Enhancing Energy Security And Sustainability: ASEAN-Bangladesh Energy Cooperation – Analysis


Energy cooperation between ASEAN (Association of Southeast Asian Nations) and Bangladesh is becoming increasingly crucial for ensuring regional energy security, promoting sustainable energy development, and fostering economic growth.

To understand the context of ASEAN-Bangladesh energy cooperation, it is important to review ASEAN’s progress in the energy sector. The following indicators demonstrate significant advancements: Energy Intensity (EI) reduction based on 2005 levels has reached 24.5%. Renewable energy’s share in ASEAN’s total primary energy supply (TPES) or energy mix is 14.4%, while its share in installed power capacity is 33.6%.

Out of 18 planned bilateral interconnections under the ASEAN Power Grid (APG), nine are operational. There are 11 regasification terminals in five ASEAN countries, with a total regasification capacity of 48.5 million tonnes per annum (MTPA). Six countries are connected by 13 cross-border pipelines, which have a total length of 3,631 km. Clean coal technology (supercritical and ultra-supercritical) contributes 18.9 GW to the installed power capacity, and there are 13 coal-biomass co-firing power plants with a total capacity of 7.3 GW. Additionally, 11 carbon capture and storage (CCS) facilities are under development.

The overall scorecard of the APAEC Phase II: 2021-2025 implementation is 4.3 out of 5. Furthermore, 350 policymakers have been trained through regional nuclear capacity-building initiatives. These indicators reflect ASEAN’s commitment to reducing energy intensity, increasing renewable energy usage, and enhancing energy infrastructure, which provide a strong foundation for cooperation with Bangladesh.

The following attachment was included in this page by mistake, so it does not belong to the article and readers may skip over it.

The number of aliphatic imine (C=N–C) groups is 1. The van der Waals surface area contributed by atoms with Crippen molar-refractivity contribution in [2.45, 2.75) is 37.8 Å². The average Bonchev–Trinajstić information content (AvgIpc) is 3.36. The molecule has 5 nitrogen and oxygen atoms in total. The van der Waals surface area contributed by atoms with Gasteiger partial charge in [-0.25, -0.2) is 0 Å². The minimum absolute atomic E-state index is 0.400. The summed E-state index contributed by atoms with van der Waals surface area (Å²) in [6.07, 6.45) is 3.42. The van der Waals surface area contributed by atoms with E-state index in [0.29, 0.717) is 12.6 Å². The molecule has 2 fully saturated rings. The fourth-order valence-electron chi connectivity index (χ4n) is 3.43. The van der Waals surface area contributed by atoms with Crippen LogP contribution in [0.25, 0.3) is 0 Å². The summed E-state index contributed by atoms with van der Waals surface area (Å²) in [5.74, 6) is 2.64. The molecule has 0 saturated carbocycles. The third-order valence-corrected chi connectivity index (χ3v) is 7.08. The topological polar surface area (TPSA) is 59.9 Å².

This article dives into the current state of energy cooperation, highlights key agreements and projects, and explores future opportunities for collaboration.

Bangladesh, a rapidly developing nation, showcases significant diplomatic efforts in terms of energy security, reliability of supply, and sustainable development. The country relies heavily on natural gas for electricity generation and is seeking to diversify its energy mix by integrating more renewable energy sources and importing LNG (Liquefied Natural Gas).

On November 24, 2022, Bangladesh proposed importing 1.5 million tonnes of LNG from Brunei, aiming to secure a 10-15 year agreement. This long-term agreement highlights the strategic partnership between the two nations in ensuring energy security. On June 15, 2022, Indonesia shared joint venture (JV) investment proposals worth approximately $1.3 billion in Bangladesh’s energy sector. This collaboration is set to bolster Bangladesh’s energy infrastructure and supply. Additionally, on September 5, 2023, the foreign ministers of Bangladesh and Indonesia signed an MoU on energy sector cooperation, further solidifying their partnership.